By Haley Seward ‘17
There are two types of Catholics who show up at Gordon College.
First, there are Catholics who have never experienced inter-denominational tension or hatred, some of whom have never even interacted with Protestant Christians. Then, there are those like myself who come in with some scars, no stranger to being considered a non-Christian or even condemned to hell. All of us, however, will walk out transformed from our time at Gordon because being a part of a theological minority is a life-changing experience.
My experiences, like the experiences of my fellow Catholics here at Gordon range widely. Largely, we are supported and encouraged by faculty and staff. However, each one of us have stories of heartache from Gordon of the times we were rejected, diminished, or misunderstood. The time a teacher declared a theological truth without acknowledging the Catholic perspective, the time a fellow student shared how their parent was a “Catholic” before they became a “Christian,” the time when a chapel speaker spoke out against religion as the antithesis of relationship with God, the time a guest lecturer made derogatory remarks about the Pope. Each one of these events hurt and isolate us, deepening the divide between Protestant and Catholic.
There are rampant misconceptions about Catholicism that are passed down in families and churches, crushing the ecumenical spirit. I see our generation fighting it, asking the right questions and challenging the present ideals, but the beliefs are pervasive and strong.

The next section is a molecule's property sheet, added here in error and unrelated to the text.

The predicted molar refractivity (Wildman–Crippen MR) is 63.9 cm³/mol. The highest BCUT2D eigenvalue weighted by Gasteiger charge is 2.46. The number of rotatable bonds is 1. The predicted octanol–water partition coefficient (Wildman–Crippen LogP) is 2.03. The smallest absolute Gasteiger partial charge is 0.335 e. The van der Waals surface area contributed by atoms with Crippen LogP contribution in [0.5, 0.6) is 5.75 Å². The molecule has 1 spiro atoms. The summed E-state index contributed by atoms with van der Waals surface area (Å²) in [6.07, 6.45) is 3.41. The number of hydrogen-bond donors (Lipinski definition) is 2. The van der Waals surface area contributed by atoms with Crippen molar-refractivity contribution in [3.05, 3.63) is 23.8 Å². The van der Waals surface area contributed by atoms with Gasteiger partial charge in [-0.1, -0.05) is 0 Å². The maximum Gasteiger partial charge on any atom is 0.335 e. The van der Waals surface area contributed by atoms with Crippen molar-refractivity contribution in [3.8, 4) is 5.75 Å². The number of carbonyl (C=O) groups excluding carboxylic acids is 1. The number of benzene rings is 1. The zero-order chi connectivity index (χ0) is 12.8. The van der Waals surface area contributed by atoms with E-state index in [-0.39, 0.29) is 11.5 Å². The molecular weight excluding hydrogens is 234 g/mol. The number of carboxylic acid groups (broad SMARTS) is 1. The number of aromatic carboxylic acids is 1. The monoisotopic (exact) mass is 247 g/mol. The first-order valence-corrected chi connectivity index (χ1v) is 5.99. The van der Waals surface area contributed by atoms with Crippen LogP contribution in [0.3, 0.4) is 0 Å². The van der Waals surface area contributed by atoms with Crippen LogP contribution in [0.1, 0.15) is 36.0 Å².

If I may speak for both myself and my fellow Catholics, I want to share what it is we truly want. Quite simply, we want to be heard. We want an ear that is willing to listen and a mind that is willing to try and understand. And ultimately, we want our view to be seen as valid – as a well thought out, faithful, and legitimate expression of Christian faith, whether you agree with it or not.
We are all a part of the Christian family, the body of Christ. Truly, there is so much we can learn from one another; where one has strengths, the other has weaknesses. As Christians, if we are not able to dialogue amongst ourselves, how can we expect to have life-giving dialogue with those outside of the faith? Similarly, we must consider what picture of Christianity we are presenting to those outside the faith when we so divisively divided.
In this year of the 500th anniversary of the Reformation, I challenge all of us, Catholics and Protestants alike, to take practical steps to bridge the gap between us.
Jesus called his Church to unity. I strongly believe this is not a call to uniformity, as God made us all strikingly different. Instead, I believe this to be a call to love beyond theological differences, and often, the first step to love is just listening. I encourage you, whatever your denomination, to take the first step. Find someone who has a different background and start asking questions. Do some research to better understand your fellow Christians. Attend Gordon’s Catholic Student Fellowship on Wednesday nights at 8pm in the third floor chapel lounge and engage in dialogue with us.
As we begin to take these steps towards one another, we start looking more and more like the Church we are called to be.